For the evaluation, the youth advisory board members and adult allies participated in individual semi-structured interviews before their project began, mid-project, and after the project ended. These two groups also participated in two focus groups at the end of the project — one including both the youth advisory board members and adult allies, and the other comprising only adult allies – that centred on collective learning. The interview and focus group guides were developed by the evaluators, but were reviewed and edited by members of the youth advisory board, and their feedback was both prioritized and incorporated.
The interviews and focus groups were audio-recorded and transcribed (written out word for word); the transcripts were then coded and analyzed by project staff. Youth advisory board members reviewed emerging findings “to ensure accurate themes were defined, described, and refined as needed” (p. 415).
5. What are the key findings?
The evaluation revealed three key themes describing the experiences of the young people and adult allies engaged in the youth advisory board and youth participatory action research project:
i) Anti-racist framework: The adult allies reported the importance of adults acknowledging their power and positionality (where one is located in relation to various social identities). The youth advisory board members stressed the need for adults in healthcare settings who are working with racialized youth to undergo training focused on institutional racism and equity-focused practice.
ii) Organizational readiness: Examining organizational culture to identify structures, policies, and practices that uphold racism and adultism is critical. Organizations must clearly define expectations for adult and youth roles and ensure adequate resources for youth decision-making. Bidirectional communication is important for meaningful inclusion, as is creating safe spaces for youth to connect and build peer relationships.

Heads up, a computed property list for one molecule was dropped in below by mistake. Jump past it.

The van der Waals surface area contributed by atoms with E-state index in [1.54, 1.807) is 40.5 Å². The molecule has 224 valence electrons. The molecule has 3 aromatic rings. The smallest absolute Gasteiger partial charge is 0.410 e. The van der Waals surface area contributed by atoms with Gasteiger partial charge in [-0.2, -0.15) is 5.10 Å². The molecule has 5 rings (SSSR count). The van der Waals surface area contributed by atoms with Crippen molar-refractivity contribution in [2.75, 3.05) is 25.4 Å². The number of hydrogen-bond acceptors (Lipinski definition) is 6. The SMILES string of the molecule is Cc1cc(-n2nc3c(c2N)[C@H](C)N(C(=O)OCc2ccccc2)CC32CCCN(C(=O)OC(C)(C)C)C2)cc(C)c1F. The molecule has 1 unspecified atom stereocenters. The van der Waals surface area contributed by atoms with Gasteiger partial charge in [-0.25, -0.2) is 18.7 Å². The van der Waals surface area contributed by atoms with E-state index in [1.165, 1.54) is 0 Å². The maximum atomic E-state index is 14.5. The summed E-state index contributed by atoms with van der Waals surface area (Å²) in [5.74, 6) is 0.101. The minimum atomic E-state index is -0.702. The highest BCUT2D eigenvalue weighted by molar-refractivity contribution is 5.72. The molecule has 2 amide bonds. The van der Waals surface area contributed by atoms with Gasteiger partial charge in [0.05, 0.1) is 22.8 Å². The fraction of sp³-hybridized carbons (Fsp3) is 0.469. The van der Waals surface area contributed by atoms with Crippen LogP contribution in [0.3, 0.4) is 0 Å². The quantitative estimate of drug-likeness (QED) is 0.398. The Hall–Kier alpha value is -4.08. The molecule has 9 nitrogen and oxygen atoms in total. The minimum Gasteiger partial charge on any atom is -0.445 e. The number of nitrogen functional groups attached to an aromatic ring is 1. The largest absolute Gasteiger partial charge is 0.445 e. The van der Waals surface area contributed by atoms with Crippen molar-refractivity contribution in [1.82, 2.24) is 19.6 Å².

iii) Adult readiness: Hiring trained facilitators with lived experience and intersecting identities and intentionally engaging with racialized staff is important. Adopting a youth-adult partnership model that acknowledges and emphasizes bidirectional benefits for adults and organizations when there is youth participation was identified as critical.
6. Why does it matter for youth work?
When we do not include youth voices in decision-making, the healthcare system fails to acknowledge the value of youth’s lived expertise and often misses the opportunity to design program interventions that are responsive to the needs and priorities of diverse youth. Engaging youth in decision-making helps to ensure programs and services are assessed for racial and cultural relevance and community specificity.
Including youth in organizational leadership and decision-making not only impacts youth but also adult allies, who benefit from an intersectional lens to policy and practice that includes race, gender, age, and sexual orientation. Youth engagement can facilitate adults’ acquisition of knowledge, skills, and information to promote health equity, especially in racialized communities.
Youth advisory boards and youth participatory action research are complementary approaches to engaging youth in healthcare organizations and systems. Practitioners can use the recommendations from this study during their planning processes to assess organizational culture, set clear expectations regarding the roles and responsibilities of youth and adult allies, and determine the extent to which the organization’s engagement with youth integrates a youth-adult partnership model where youth and adults share power.
Augsberger, A., Young, A., Toraif, N., Morris, M., & Barnett, K. G. (2023). Youth engagement to achieve health equity: Are healthcare organizations and leaders prepared? American Journal of Community Psychology, 73(3-4), 410-422.
Categorised in: Research Summary